The events of the recent years have shown that the need for transparency in merger and acquisition processes is becoming increasingly visible. The corporate governance and the question of respect for minority shareholders is becoming more important, for which so strongly fights e.g. the Association of Individual Investors. An additional responsibility for decisions and a greater communication with all stakeholders has been required from the boards od directors. All of this results in a greater importance of Fairness Opinion prepared by a specialized consulting company.
Fairness opinion as a tool of corporate governance is known mainly from the Anglo-Saxon countries, where such an opinion is required by some regulations. In practice, however, countries with a developed capital market use this tool more often than is required by the regulations, providing stakeholders with two or even three independent reviews. Such a practice is not only helpful in the communication between the company (the Board) and an investor. It also builds the image of a responsible company, but at the same time constitutes a strong argument, when an attempt of a hostile takeover occurs, for example. In Poland the use of the Fairness Opinion takes place mainly in the case of tender offer for shares pursuant to article 80 item 1 of the Public Offer of Financial Instruments Act. However, this is not a requirement (which stems from the item 3 of this article), what caused “the impressive sum” of 17 fairness opinions drawn up in the years 2009-2013 on behalf of the boards of public companies in Poland. Of course, this number does not include the amount of opinion drawn up for private companies, but judging from the scale on the stock exchange, it is easily noticeable that it does not constitute a staggering number.
What is this?
Fairness Opinion is an independent opinion of a specialised advisory firm concerning the financial aspects of the transaction. The purpose of the study is to determine and judge, whether the proposed financial conditions of the transaction are defined according to market standards. In the Polish market practice it has been accepted that the Fairness Opinion is only an expression of opinion about the proposed price in the form of a letter to the Board of Directors. In both the United Kingdom and the United States such factors as initial risk analysis, the structure of the transaction, the potential conflicts or schedule are taken into consideration. This appears to be justified, since in many cases of failed transactions is was not a high price that was the reason for the disaster. Fairness Opinion, however, does not contain answers to the questions “which price is better”, or “whether there are legal risks connected to the concentration”, for example. In addition, the consulting company has usually not much time to prepare a document which results in the lack of the due diligence test, thus the opinion is based only on the provided materials.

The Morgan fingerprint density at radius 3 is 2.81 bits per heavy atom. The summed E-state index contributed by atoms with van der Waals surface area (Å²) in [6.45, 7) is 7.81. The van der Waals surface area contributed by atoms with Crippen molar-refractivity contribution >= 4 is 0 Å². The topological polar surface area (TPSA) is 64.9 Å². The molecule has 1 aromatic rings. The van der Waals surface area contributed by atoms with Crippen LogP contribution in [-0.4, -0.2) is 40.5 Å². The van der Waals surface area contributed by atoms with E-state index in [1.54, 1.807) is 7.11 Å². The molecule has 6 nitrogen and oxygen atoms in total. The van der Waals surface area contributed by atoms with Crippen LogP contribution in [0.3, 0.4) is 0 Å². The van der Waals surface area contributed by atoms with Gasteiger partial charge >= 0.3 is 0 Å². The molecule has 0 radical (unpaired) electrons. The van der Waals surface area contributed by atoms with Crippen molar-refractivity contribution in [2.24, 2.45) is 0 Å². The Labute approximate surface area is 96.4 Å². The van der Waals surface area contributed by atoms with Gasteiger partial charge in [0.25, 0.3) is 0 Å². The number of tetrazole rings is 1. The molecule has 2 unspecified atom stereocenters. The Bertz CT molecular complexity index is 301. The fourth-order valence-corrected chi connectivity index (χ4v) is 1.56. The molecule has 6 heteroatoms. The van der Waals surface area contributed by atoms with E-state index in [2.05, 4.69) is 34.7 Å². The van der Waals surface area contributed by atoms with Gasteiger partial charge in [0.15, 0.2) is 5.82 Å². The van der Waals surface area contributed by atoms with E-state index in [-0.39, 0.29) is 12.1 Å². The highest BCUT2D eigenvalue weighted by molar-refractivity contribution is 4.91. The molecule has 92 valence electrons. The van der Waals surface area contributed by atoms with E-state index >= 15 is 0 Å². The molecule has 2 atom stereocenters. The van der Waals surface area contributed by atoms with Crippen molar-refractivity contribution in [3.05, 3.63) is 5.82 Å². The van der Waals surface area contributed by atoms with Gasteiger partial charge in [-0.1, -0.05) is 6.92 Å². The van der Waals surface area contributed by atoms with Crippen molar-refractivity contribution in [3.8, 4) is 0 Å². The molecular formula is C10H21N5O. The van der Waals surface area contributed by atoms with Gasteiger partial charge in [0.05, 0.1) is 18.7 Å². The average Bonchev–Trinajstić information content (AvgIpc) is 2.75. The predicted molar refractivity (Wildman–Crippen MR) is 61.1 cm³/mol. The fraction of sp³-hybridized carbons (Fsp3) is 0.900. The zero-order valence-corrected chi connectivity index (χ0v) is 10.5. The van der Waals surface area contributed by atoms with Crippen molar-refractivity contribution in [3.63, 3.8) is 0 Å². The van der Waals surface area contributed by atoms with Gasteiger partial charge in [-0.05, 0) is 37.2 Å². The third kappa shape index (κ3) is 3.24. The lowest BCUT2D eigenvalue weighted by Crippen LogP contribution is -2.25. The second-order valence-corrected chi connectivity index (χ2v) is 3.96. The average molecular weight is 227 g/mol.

When is it useful?
In addition to the aforementioned tender offer for shares, the Fairness Opinion is recommended in the following cases:
- Hostile takeover attempts,
- Transactions that have strategic importance for business,
- Transactions that raise controversy especially among minority shareholders,
- The sale of key assets of the company,
- Leveraged buyouts,
- An offer made by several competitors.
On the one hand, the opinion should be a protection for the Board and, on the other hand, the reasurrance for all stakeholders that the proposed financial conditions are marked-based. Private companies order a fairness opinion in the case of a business sale or as a check of the valuation performed by another entity (without bearing double cost).
Will it become popular?
In my opinion, Fairness Opinion is one of the most underrated tools on the Polish capital market. It increases the security of the Management Board, it is an argument in the transactional process, supports the communication with investors and helps them better understand the transaction. The development of corporate governance principles allows you to believe that it will soon become more popular and required by stakeholders. Certainly, an introduction of legal requirements for an external opinion on public tender offers for shares would be helpful.
Member of the Board of Directors, Mergers and Acquisitions Department